Turning into Gods

Transhumanist Insight on Tomorrow’s Religiosity

Authors

  • Olivier Masson University of Québec at Montréal & Paris Diderot University, Paris 7

DOI:

https://doi.org/10.1558/imre.v17i4.443

Keywords:

transhumanism, narrative, emerging technology, enhancement, singularity

Abstract

Transhumanism has been a part of modern culture since the early years of the twentieth century. Since Julian Huxley, (brother of the famous writer Aldous Huxley), first used the term in 1957 to describe what he called a “new belief ” in the capability of the human species to “transcend itself,” transhumanism has been going through a continuous institutionalization process. After spending the second half of the twentieth century as a major leitmotiv of science fiction, since the dawn of the new millennium a large number of texts dealing with the creation of a new human species have been published as non-fiction: thus, what was considered a few years ago to be genuine science fiction themes, are now presented as non fiction. However much this crossover from fictional to non-fictional may have changed the face of transhumanism, it has nevertheless left intact its narrative dimension. In this article we argue that this narrative is what gives transhumanism its implicit religious dimension.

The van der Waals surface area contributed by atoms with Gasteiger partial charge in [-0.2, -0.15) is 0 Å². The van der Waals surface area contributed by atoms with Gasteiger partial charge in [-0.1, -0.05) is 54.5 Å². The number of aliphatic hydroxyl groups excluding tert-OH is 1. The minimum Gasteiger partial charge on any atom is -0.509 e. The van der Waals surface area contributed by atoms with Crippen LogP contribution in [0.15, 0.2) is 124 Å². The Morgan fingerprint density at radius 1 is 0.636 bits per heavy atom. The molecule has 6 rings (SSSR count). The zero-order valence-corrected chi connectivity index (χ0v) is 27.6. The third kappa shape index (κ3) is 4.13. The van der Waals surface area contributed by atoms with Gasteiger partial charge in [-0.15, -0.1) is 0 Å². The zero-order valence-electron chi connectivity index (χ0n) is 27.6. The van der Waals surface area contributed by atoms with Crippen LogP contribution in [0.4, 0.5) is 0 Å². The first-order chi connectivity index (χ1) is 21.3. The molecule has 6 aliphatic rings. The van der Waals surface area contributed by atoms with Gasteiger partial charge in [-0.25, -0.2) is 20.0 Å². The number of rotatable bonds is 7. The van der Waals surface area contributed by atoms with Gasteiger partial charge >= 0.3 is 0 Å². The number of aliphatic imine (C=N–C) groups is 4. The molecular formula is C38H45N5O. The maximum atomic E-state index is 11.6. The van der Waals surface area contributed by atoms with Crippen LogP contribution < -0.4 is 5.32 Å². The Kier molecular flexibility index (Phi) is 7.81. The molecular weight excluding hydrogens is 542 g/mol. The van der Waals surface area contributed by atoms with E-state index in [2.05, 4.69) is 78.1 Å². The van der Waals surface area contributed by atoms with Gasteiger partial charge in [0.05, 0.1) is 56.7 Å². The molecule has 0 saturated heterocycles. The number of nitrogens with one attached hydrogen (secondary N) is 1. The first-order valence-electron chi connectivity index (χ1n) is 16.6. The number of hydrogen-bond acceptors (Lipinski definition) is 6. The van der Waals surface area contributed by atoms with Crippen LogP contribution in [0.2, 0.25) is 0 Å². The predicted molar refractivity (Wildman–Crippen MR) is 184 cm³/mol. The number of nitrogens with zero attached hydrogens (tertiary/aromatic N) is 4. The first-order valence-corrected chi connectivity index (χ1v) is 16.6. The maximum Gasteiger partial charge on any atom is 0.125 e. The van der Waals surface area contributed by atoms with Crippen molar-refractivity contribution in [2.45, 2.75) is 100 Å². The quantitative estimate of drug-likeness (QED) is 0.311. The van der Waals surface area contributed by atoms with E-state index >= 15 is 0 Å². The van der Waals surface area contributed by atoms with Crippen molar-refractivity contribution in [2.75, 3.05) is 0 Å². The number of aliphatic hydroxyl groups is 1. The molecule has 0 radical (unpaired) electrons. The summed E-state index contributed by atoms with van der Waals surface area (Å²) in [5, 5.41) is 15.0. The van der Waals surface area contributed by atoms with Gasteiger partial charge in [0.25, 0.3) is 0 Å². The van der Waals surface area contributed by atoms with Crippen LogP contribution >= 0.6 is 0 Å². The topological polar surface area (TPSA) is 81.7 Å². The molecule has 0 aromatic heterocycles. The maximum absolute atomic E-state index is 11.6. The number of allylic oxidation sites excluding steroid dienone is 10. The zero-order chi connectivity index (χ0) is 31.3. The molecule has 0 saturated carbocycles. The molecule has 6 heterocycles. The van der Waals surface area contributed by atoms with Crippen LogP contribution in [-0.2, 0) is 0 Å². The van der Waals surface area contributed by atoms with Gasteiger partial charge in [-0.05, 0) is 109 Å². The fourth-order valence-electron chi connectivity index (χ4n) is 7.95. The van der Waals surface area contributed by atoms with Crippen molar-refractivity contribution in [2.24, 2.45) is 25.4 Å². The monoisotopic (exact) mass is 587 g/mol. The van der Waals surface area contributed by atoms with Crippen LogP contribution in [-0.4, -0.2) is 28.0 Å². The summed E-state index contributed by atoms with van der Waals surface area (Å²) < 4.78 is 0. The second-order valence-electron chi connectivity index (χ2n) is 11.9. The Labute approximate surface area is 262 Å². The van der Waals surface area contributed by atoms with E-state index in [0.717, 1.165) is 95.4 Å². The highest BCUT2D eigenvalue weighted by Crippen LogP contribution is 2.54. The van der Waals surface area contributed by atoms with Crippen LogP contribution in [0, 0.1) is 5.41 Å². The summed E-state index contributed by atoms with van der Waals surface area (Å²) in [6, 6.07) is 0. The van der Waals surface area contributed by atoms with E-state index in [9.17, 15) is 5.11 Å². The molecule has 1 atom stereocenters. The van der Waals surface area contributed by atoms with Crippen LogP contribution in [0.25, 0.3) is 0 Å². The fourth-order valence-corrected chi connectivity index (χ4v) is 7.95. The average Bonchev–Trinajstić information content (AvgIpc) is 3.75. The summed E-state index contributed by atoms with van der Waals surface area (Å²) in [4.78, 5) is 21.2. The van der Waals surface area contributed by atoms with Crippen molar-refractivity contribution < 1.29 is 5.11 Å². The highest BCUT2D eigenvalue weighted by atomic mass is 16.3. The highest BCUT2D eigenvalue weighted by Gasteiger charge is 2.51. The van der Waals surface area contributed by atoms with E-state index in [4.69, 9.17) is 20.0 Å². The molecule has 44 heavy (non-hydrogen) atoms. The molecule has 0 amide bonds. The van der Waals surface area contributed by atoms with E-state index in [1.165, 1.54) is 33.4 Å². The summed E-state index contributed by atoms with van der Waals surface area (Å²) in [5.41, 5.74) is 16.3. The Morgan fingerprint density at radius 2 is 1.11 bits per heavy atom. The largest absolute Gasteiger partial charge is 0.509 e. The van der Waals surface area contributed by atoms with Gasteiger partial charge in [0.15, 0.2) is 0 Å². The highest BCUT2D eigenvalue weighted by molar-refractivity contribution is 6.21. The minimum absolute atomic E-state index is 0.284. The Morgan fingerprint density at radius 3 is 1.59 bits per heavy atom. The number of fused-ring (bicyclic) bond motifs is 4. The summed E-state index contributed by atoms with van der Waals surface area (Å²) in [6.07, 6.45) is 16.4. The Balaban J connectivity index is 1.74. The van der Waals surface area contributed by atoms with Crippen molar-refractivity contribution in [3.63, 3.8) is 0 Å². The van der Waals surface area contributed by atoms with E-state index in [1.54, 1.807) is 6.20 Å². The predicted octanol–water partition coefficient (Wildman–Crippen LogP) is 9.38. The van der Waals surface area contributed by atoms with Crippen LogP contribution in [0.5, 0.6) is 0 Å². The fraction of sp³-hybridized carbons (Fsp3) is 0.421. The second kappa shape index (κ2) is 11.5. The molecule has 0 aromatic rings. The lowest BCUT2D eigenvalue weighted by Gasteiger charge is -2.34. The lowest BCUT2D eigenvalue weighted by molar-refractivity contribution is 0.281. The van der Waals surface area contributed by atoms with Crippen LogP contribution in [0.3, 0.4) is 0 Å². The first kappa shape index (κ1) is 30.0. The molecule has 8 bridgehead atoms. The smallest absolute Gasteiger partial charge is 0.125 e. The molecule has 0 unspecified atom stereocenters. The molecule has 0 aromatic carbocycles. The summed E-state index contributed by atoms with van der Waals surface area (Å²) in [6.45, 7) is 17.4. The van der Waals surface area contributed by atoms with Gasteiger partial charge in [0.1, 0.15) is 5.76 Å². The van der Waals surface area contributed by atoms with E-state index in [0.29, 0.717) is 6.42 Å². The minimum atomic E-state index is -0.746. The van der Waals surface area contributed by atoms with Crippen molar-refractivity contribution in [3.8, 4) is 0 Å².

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Published

2014-12-12

How to Cite

Masson, O. (2014). Turning into Gods: Transhumanist Insight on Tomorrow’s Religiosity. Implicit Religion, 17(4), 443–458. https://doi.org/10.1558/imre.v17i4.443

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Section

Articles